Then He began to teach them: “You know that it is written, “My house will be called a house of prayer for all nations.” But you’ve turned it into a den of thieves!”

When the chief priests and religious leaders heard this, they started looking for a way to bring Him down.

They were afraid of Him, because the whole crowd was astonished by His teaching.

(adapted from Matt 21:10-17, Mark 11:11, Luke 19:45-46, John 2:13-22)

___________________________

There is an old Black Spiritual that goes something like this:

I told Jesus it would be alright if He changed my name
Jesus told me the world would be against me if He changed my name
But I told Jesus it would be alright if He changed my name

__________________

What surprises us the most about the event at the Temple is Jesus’ actions. His behaviour. We shake our heads and say, “He’s such a nice guy! Why would he act that way?”

What most surprised the people who where there that day was not so much what he did, as what he said. In several places, the Scripture’s writers tell us that people were “astonished” by his air of authority.

He taught with authority.

He healed with authority.

He cast out demons with authority.

He forgave with authority.

Because Jesus had–and has–authority.

He is the ref on the ice, saying yes and no.
He is the prof in the classroom, saying true and false.
He is the quarterback on the team, saying go there, don’t go there.
He is the King. He is the Creator.

Jesus is the boss of you. He is the boss of me.

The people who first sang that old Spiritual, and especially the person who wrote it, understood authority. They understood what it was to be under authority. They knew that someone else had all the power.

They were slaves, so if someone sold them and someone bought them, that someone had the authority to say, “Your name is Ruth? I don’t like that name. I like Sally better. From now on, if I say, “Sally,” that’s you.” They would have to adapt because somebody had changed their name.

But the person who wrote that song wasn’t just a slave. They were a theologian. They were a thinker. They understood that there are different kinds of names.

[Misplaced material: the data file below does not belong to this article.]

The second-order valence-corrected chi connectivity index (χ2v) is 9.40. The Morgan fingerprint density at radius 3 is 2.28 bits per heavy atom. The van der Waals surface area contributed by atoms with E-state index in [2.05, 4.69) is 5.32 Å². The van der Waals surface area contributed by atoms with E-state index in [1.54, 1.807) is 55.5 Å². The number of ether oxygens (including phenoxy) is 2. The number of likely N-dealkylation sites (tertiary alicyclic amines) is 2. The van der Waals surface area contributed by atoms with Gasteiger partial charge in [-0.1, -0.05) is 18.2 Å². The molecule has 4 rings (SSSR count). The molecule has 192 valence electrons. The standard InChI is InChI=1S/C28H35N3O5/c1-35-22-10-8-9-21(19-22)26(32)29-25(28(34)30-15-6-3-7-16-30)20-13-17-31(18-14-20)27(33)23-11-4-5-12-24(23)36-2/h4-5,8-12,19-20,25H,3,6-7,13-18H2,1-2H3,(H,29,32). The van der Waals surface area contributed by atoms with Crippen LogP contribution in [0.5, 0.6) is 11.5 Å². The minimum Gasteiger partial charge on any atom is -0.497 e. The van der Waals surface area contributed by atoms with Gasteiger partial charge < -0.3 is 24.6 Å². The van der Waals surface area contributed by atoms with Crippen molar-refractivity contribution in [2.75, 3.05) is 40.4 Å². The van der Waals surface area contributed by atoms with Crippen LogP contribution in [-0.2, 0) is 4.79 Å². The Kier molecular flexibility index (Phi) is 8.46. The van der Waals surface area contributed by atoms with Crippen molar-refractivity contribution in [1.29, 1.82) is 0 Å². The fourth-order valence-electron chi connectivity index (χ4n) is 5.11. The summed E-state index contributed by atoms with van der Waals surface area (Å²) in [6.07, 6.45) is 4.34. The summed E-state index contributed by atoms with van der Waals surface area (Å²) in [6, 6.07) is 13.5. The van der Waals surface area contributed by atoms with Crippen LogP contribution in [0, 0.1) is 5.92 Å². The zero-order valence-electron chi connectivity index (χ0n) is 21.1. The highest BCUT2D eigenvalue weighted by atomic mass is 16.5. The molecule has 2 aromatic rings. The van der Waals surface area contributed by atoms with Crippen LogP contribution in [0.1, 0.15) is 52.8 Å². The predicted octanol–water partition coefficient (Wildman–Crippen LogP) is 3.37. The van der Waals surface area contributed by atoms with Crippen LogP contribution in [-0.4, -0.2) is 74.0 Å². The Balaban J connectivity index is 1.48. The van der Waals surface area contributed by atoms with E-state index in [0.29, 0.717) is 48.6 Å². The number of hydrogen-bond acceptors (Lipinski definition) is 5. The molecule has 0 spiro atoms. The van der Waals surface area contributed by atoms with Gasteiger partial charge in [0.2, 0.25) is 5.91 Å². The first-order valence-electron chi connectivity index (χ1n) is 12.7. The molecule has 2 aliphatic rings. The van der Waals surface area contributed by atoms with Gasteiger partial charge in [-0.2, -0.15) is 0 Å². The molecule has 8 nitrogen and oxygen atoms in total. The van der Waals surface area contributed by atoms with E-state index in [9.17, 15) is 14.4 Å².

There are labels that we give each other. There are sounds that we make to define who we’re talking to. But in the Scriptures, some names are much more than that. Some names are identities. When Moses asked God, “What is your name?” God just said, “I am what I am. Call me that.”

The writer of the song understood that kind of name. They must have been familiar with the verse in Revelation that quotes Jesus as saying,

“Listen… To the one who is victorious… I will also give him a white stone, and on the stone a new name is inscribed that no one knows except the one who receives it.” (2:17)

That name is not a label. It’s an identity.

The songwriter, who was a slave, who didn’t even have ownership of their own name, says to Jesus, “You can change my name.” They trusted him to define their identity. They trusted him to tell them who they were. They trusted Jesus to give them a new name.

Can I trust Jesus to define my identity?
Can I trust Him to tell me who I am?
Can I trust Him to give me a new name?

Is there something about who I am that I need to surrender to him?

_____________

Jesus, change my name from “Slave” to “Son” or “Daughter” –
Make me one who has a home and an inheritance.
Gal 4:7

Jesus, change my name from “Dead” to “Alive” –
Make me one who has a future and purpose.
Eph 2:4-5

Jesus, change my name from “Dry Grass” to “Fruit Bearing Branch” –
Make me one who has something to give.
John 15:5

Jesus, change my name from “Unknown” to “Understood” –
Make me one who has a connection and a friend.
Psalm 139:1

Jesus, change my name from “Guilty” to “Not Condemned” –
Make me one who has freedom, joy, a chance to start again.
Romans 8:1

Jesus, if that’s really who you are,
it’s alright if you change my name.


by the same author:

February 16, 2021

When Forgiveness is True Forgiveness

Filed under: Christianity - Devotions — paulthinkingoutloud @ 5:31 pm